The Qatar World Cup, held uniquely in the middle of the European football season, has had a significant and measurable impact on player health, according to a comprehensive study by the insurance group Howden. This groundbreaking research casts a spotlight on the consequences of the tournament’s scheduling on the physical well-being of footballers.
Howden’s European Football Injury Index for the 2022-2023 season reveals a startling trend: players from Europe’s top five leagues experienced an average of eight additional days out due to injuries in the months post-World Cup. Delving into the numbers, the injury duration spiked from an average of 11.35 days in October 2022 (pre-tournament) to a concerning 19.41 days by January 2023.
A deeper analysis indicates a surge in specific types of injuries. Ankle joint injuries saw a 170% increase, while issues with calves and lower legs escalated by 200%, and back injuries rose by 130%.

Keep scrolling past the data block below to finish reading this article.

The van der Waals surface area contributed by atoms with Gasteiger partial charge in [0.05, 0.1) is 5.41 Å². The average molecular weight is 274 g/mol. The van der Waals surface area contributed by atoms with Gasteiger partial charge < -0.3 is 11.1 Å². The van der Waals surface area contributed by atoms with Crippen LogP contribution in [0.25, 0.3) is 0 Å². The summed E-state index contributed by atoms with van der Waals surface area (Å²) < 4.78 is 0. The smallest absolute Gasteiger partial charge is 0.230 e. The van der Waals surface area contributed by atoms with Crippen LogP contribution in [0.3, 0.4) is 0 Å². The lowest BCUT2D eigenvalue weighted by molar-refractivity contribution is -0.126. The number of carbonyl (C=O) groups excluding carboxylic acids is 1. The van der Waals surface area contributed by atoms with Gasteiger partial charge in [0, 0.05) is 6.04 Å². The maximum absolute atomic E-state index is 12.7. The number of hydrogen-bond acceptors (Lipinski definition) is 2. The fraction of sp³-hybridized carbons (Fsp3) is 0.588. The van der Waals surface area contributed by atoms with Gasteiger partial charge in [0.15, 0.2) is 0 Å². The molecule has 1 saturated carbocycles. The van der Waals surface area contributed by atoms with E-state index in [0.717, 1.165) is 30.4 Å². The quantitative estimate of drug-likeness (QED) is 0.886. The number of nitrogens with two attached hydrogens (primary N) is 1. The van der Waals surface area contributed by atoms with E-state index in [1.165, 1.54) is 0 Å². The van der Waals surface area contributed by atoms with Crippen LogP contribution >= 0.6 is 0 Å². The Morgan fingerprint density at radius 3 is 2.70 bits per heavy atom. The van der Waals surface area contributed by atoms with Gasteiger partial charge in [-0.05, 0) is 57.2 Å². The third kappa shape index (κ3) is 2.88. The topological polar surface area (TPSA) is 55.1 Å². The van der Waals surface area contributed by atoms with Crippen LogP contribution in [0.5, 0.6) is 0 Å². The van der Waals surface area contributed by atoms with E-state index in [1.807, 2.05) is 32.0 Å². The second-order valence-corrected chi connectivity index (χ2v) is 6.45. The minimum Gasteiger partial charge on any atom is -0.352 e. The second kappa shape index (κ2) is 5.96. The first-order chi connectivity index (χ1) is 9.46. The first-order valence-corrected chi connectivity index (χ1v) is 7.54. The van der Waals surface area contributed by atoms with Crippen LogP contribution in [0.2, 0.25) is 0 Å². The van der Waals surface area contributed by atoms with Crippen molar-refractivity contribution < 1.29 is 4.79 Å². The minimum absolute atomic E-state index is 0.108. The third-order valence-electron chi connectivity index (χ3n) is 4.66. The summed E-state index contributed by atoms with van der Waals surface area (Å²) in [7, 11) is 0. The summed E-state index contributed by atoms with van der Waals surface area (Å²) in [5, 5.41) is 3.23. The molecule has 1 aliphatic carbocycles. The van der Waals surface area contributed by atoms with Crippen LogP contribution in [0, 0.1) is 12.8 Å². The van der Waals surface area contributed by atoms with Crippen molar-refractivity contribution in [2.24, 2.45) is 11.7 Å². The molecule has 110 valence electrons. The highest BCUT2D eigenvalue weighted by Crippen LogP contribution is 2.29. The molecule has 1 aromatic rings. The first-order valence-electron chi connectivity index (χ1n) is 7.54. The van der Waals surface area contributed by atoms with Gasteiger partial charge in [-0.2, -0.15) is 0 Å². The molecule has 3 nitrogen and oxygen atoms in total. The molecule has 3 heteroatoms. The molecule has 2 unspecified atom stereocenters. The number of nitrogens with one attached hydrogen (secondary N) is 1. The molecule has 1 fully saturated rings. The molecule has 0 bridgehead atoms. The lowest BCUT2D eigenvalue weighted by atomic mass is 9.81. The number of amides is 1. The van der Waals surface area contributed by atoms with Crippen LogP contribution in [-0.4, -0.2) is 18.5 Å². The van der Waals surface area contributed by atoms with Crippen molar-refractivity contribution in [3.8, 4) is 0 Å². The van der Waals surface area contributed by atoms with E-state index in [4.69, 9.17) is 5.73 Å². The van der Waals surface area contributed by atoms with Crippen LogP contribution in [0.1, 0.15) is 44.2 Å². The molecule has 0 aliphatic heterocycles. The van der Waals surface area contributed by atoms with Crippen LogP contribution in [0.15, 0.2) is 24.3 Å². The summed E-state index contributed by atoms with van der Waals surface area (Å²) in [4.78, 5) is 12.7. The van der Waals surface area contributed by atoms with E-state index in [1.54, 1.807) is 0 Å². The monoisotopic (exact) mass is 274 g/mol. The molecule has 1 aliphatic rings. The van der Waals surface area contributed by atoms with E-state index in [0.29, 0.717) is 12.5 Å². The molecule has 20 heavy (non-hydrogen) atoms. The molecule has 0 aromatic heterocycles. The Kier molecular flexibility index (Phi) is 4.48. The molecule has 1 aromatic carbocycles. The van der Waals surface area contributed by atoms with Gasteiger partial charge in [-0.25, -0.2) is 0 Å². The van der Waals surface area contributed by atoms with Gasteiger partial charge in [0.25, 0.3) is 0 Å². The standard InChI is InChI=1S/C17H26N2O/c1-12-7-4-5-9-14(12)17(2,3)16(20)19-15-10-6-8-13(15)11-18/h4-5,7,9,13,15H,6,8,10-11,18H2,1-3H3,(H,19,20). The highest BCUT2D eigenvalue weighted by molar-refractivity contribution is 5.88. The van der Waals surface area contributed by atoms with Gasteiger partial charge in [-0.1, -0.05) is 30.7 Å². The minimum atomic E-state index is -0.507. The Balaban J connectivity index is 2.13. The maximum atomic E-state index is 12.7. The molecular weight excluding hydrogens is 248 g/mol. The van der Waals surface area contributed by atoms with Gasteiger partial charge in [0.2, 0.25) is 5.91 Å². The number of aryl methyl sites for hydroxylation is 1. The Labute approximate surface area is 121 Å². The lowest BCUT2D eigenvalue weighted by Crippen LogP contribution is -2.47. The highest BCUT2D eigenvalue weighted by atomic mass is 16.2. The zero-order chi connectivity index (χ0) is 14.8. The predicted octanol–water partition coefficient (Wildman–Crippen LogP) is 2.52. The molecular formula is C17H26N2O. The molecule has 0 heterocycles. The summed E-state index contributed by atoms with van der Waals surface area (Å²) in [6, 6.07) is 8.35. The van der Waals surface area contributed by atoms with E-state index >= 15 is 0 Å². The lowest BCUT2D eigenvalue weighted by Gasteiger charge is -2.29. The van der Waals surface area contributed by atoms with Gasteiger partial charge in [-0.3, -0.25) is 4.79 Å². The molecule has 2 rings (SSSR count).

James Burrows from Howden elaborates that the winter hosting of the World Cup clearly led to an extended injury layoff for players in the latter half of the season, particularly in the English Premier League and the German Bundesliga.
This uptick in injuries has had a tangible financial repercussion, with clubs in the top five leagues witnessing a nearly 30% hike in their investment towards managing these injuries, soaring from €553.62 million to €704.89 million.
The study, encapsulating data on 3,985 injuries across the top five European leagues, aims to provide critical insights into the delicate balance between domestic and international football calendars, and the pressing issue of congested match schedules.
The Premier League and Bundesliga, with 23.6% and 14.8% of their players participating in the World Cup, respectively, were hit hardest in terms of injury rates. A striking observation from the study is the limited effect of Bundesliga’s extended winter break post-World Cup in mitigating injuries.
This research aligns with earlier findings from the international players’ union FIFPRO, which highlighted the extreme physical and mental fatigue players faced during the unusually packed season. The study underscores a growing concern within the football community about the sustainability of current scheduling practices and their impact on player health and performance.